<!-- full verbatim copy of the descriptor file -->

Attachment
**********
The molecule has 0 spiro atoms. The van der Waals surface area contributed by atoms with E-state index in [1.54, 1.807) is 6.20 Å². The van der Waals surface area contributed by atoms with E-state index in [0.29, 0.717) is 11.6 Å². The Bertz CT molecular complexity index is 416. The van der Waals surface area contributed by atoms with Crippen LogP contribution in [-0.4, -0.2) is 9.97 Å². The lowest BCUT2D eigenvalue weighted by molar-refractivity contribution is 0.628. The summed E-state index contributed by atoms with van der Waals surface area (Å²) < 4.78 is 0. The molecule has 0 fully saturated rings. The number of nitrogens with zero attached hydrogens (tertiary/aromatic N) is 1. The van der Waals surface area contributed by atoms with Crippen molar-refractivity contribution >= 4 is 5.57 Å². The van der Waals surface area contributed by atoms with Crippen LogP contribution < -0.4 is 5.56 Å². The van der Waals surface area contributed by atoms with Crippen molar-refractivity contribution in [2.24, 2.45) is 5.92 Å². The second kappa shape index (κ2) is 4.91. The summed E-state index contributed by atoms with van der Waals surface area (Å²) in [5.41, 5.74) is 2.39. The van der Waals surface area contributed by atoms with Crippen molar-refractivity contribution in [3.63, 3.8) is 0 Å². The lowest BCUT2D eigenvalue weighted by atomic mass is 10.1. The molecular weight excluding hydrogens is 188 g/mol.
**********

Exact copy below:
The molecule has 0 spiro atoms. The van der Waals surface area contributed by atoms with E-state index in [1.54, 1.807) is 6.20 Å². The van der Waals surface area contributed by atoms with E-state index in [0.29, 0.717) is 11.6 Å². The Bertz CT molecular complexity index is 416. The van der Waals surface area contributed by atoms with Crippen LogP contribution in [-0.4, -0.2) is 9.97 Å². The lowest BCUT2D eigenvalue weighted by molar-refractivity contribution is 0.628. The summed E-state index contributed by atoms with van der Waals surface area (Å²) < 4.78 is 0. The molecule has 0 fully saturated rings. The number of nitrogens with zero attached hydrogens (tertiary/aromatic N) is 1. The van der Waals surface area contributed by atoms with Crippen molar-refractivity contribution >= 4 is 5.57 Å². The van der Waals surface area contributed by atoms with Crippen LogP contribution < -0.4 is 5.56 Å². The van der Waals surface area contributed by atoms with Crippen molar-refractivity contribution in [2.24, 2.45) is 5.92 Å². The second kappa shape index (κ2) is 4.91. The summed E-state index contributed by atoms with van der Waals surface area (Å²) in [5.41, 5.74) is 2.39. The van der Waals surface area contributed by atoms with Crippen molar-refractivity contribution in [3.63, 3.8) is 0 Å². The lowest BCUT2D eigenvalue weighted by atomic mass is 10.1. The molecular weight excluding hydrogens is 188 g/mol.